Anabaa Blue is a British-bred, French-trained Thoroughbred racehorse and sire. He was sired by the sprinter Anabaa out of Allez Les Trois, a mare with a very strong middle-distance pedigree. Between September 2000 and October 2002 he ran fourteen times and won four races. After showing moderate ability in two races as a juvenile he showed marked improvement in the following spring. After winning a minor stakes race on his debut, he won the Prix Noailles, finished a close second in the Prix Lupin and then recorded his most significant victory in the Prix du Jockey Club. He was beaten in his three remaining races as a three-year-old, but returned in the following year to win the Grand Prix de Chantilly and finish second in the Prix Foy. He was retired to stud at the end of his four-year-old season and has had some success as a sire of winners.
Sardanapale (1911–1934) was a French Thoroughbred racehorse and sire. He showed considerable talent as a juvenile, winning the Prix Yacowlef, Prix Morny and Prix de Seine-et-Oise. In the following year, he recovered from two defeats by La Farina to establish himself as the best racehorse in Europe with a string of victories which included the Prix Hocquart, Prix d'Hédouville, Prix du Jockey Club, Grand Prix de Paris, Prix de President de la Republique and Prix Eugène Adam before his racing career was ended by the outbreak of the First World War. He has been rated one of the best horses ever to be trained in France.
Tanerko was a French Thoroughbred racehorse and sire. He was unraced as a two-year-old but established himself as one of the best colts of his generation in Europe in 1956 by winning the Prix Juigné, Prix Noailles, Prix Lupin and Prix du Prince d'Orange as well as finishing third to Ribot in the Prix de l'Arc de Triomphe. He remained in training in 1957, winning the Prix du Prince d'Orange and recording other important victories in the Prix Ganay and the Grand Prix de Saint-Cloud. He was as good as ever in a five-year-old, taking the Prix d'Harcourt and repeating his 1957 wins in the Prix Ganay and the Grand Prix de Saint-Cloud. Tanerko was then retired to stud and had considerable success as a sire of winners.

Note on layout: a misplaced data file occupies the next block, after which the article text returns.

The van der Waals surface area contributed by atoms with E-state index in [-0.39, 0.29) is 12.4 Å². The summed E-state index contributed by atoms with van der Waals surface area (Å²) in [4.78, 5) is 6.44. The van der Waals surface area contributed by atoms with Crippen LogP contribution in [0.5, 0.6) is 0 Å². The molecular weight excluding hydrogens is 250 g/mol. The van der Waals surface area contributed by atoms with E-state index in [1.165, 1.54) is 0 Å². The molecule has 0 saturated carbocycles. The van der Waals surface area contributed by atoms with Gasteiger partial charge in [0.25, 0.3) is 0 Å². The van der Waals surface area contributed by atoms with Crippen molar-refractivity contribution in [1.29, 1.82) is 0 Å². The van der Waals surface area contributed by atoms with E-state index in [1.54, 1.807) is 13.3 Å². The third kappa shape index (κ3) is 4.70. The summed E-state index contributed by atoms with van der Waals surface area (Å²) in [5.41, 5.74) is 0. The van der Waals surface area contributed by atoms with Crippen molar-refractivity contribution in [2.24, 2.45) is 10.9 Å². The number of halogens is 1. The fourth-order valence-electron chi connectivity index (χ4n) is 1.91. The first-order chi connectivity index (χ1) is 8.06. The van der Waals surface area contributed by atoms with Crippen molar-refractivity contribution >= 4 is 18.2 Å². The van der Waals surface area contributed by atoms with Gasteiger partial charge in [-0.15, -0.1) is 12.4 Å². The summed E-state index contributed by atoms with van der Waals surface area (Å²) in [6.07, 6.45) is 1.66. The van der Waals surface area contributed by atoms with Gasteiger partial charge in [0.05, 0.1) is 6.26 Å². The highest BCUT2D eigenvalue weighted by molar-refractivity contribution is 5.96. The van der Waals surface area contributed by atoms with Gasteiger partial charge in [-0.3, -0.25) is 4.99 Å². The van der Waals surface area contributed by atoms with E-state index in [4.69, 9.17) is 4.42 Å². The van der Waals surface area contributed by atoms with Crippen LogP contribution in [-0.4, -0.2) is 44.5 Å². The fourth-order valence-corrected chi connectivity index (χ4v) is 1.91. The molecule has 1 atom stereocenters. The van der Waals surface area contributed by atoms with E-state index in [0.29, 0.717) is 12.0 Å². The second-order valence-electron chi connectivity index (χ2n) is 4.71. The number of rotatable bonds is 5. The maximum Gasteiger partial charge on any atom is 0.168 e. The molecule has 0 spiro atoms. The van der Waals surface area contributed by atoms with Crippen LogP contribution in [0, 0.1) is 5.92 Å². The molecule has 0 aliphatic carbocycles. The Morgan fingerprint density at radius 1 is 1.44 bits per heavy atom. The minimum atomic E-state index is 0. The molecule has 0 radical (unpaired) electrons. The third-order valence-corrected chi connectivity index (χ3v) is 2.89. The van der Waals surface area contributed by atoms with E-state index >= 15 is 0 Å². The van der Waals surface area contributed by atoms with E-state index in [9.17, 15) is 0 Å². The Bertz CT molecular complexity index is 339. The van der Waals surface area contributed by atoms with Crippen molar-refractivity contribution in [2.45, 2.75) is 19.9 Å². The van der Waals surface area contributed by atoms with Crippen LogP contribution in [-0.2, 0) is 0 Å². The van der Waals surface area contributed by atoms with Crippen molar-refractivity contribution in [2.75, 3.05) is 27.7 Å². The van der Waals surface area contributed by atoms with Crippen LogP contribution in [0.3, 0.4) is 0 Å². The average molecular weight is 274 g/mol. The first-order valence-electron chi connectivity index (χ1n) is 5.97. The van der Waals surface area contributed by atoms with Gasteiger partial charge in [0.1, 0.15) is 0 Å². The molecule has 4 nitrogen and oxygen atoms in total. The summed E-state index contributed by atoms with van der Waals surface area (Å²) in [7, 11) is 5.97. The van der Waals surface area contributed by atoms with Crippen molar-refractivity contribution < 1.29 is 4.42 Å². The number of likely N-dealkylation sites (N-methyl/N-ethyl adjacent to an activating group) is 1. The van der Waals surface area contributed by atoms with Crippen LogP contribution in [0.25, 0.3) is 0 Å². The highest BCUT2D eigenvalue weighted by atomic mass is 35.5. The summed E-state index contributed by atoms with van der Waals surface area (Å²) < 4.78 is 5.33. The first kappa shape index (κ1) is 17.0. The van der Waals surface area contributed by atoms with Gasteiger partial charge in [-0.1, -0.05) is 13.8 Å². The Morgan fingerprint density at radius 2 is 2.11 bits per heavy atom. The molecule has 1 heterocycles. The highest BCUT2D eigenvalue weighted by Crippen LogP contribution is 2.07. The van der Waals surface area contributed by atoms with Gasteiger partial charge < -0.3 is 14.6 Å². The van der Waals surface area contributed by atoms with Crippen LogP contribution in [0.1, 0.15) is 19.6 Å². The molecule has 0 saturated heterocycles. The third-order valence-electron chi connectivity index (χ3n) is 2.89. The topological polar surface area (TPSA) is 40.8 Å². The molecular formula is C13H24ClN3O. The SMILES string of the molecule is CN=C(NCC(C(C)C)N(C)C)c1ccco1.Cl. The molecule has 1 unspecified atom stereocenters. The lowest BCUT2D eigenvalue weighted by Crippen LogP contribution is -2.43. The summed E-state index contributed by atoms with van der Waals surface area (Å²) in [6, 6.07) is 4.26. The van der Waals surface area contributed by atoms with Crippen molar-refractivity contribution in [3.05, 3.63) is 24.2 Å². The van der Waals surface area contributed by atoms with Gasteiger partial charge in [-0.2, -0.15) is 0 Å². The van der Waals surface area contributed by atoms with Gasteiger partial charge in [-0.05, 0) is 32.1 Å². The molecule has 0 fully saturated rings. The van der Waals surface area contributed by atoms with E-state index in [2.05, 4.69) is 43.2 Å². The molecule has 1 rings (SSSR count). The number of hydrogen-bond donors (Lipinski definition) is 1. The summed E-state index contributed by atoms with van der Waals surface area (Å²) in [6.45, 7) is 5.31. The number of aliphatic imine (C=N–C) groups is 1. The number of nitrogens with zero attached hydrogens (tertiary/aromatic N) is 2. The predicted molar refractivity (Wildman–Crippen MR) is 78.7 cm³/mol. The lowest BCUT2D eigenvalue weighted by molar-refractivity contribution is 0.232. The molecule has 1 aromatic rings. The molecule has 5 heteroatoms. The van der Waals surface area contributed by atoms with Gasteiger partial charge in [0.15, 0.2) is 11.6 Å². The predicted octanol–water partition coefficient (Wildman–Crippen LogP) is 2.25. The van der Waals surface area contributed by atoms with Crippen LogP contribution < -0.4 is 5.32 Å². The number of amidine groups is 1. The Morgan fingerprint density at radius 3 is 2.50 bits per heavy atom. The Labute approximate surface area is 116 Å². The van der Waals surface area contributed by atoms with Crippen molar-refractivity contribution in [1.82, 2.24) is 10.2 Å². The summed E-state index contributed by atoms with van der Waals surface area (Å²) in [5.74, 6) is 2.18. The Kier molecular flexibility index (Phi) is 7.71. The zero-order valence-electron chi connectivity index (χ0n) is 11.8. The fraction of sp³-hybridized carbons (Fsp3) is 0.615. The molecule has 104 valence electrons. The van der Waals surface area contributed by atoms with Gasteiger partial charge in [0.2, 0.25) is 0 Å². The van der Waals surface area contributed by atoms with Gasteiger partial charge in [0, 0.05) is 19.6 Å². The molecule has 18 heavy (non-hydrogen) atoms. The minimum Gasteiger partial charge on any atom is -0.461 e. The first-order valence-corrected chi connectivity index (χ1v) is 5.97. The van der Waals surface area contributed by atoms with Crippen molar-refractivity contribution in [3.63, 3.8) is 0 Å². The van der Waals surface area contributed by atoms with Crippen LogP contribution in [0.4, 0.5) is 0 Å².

Mieuxce (1933–1960) was a French Thoroughbred racehorse and sire. Bred by Henri Ternynck, owned by Ernest Masurel and trained by Elijah Cunnington he won five of his nine races, finished second in the other four, and was probably the best European colt of his generation. After finishing second in all three of his races as a two-year-old he won the Prix Delatre on his three-year-old debut but was beaten on his next appearance in the Prix Greffulhe. He then established himself as the best colt of the year in France with a sequence of four wins in seven weeks, taking the Prix Hocquart, Prix Lupin, Prix du Jockey Club and Grand Prix de Paris. His racing career was ended by a leg injury in the autumn of 1936. He was then exported to Britain where he became an influential breeding stallion.
Prestige was an undefeated French Thoroughbred racehorse and sire. He was the dominant two-year-old in France in 1905, winning all seven of his races including the Omnium de Deux Ans, Prix de Deux Ans, Critérium de Maisons-Laffitte, Grand Critérium and Prix de la Forêt. His opportunities in the following year were limited as his entries in many of the major French races were voided by the death of his breeder, but won all nine of his starts including the Prix Eugène Adam, Prix d'Hédouville and Prix Biennal. He retired with a perfect record of sixteen wins from sixteen starts. He later became a successful sire of winners.
François Mathet trained racehorses, specialising in flat racing. In France he is well-remembered for being one of the best equestrian trainers in the country's history.